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NZ dollar nears record vs. A$ as retail sales beat expectations

The New Zealand dollar rose against its Australian counterpart as retail sales beat expectations, reinforcing the view that the economic tide is in New Zealand's favour compared to that of its nearest neighbour.

The kiwi climbed as high as 96.48 Australian cents, and was trading at 96.34 cents at 5pm in Wellington from 95.92 cents on Friday in New York. It gained to 75.07 US cents at 5pm from 74.50 cents at 8am and 74.52 cents last week.

New Zealand government figures showed retail sales rose 1.7 percent in the final three months of the year, beating estimates for a 1.3 percent gain. The data reinforce growing momentum in local consumer spending as the labour market picks up and low credit costs spur demand. Upbeat consumer sentiment is one of several reasons Reserve Bank governor Graeme Wheeler has decided to keep the official cash rate at 3.5 percent for the time being, while a slowing economy across the Tasman has seen Australia's central bank cut rates this month to a record-low 2.25 percent.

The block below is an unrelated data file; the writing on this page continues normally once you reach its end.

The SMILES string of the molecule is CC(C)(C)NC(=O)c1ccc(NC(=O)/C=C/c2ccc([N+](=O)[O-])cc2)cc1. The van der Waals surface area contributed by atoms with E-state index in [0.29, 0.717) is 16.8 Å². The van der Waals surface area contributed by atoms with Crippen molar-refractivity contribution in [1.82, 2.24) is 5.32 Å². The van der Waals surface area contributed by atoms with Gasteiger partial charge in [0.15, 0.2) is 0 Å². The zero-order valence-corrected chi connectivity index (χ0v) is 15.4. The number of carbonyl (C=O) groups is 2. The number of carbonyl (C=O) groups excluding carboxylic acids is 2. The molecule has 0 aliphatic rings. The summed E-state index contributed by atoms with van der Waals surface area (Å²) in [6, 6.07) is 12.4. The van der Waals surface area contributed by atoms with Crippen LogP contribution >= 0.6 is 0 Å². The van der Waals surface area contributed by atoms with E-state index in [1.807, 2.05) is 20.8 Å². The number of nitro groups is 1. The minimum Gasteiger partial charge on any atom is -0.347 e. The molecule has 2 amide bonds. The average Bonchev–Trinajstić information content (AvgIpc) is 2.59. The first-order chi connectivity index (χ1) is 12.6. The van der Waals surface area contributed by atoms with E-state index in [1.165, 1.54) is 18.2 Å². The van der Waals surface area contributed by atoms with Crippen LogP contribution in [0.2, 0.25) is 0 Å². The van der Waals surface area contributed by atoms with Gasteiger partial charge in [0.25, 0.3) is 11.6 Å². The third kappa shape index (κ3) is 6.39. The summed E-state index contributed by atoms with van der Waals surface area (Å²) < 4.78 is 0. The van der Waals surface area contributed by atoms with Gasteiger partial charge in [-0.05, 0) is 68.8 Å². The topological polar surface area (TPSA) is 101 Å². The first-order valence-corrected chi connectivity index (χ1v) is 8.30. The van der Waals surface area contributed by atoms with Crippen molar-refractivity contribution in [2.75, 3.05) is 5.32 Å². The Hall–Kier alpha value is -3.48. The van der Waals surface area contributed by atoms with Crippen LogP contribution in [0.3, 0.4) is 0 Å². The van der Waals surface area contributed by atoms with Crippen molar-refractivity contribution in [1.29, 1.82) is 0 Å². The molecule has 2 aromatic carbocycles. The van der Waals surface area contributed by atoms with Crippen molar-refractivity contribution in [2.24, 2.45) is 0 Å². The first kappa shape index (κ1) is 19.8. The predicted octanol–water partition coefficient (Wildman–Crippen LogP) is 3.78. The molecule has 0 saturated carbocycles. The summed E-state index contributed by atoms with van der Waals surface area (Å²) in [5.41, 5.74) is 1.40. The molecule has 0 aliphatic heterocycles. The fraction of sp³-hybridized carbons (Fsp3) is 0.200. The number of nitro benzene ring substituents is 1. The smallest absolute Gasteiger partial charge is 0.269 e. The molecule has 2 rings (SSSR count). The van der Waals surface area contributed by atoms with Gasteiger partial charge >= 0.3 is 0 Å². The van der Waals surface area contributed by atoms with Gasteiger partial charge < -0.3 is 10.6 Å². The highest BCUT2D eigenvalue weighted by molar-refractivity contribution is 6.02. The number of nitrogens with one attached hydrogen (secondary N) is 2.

"The news out of Australian is not good, while out of New Zealand it's okay to good," said Imre Speizer, market strategist at Westpac Banking Corp in Auckland. The kiwi/Australian dollar cross-rate "has got some pretty strong momentum at the moment."

Westpac's Speizer said the kiwi dollar could test the record 96.52 Australian cents it reached last month, though may struggle to break higher.

The next major event for the kiwi dollar is the GlobalDairyTrade auction on Tuesday in the US, which investors are monitoring after a strong gain in whole milk powder prices at the last auction a fortnight ago, followed by the Wednesday release in in Washington of minutes to the Federal Open Market Committee's last policy meeting, Speizer said.

The kiwi advanced to 88.90 yen at 5pm in Wellington from 88.47 yen on Friday in New York after data showed Japan's gross domestic product grew at an annualised 2.2 percent pace in the three months ended Dec. 31, missing the 3.6 percent expected by economists.

The local currency increased to 65.73 euro cents from 65.44 cents last week, and rose to 48.65 British pence from 48.38 pence. It gained to 4.6901 Chinese yuan from 4.6500 yuan last week. The trade-weighted index climbed to 77.74 from 77.16 on Friday in New York.

The two-year swap rate rose to 3.5525 at 5pm in Wellington from 3.54 on Friday, and the 10-year swap rate increased to 3.735 from 3.73.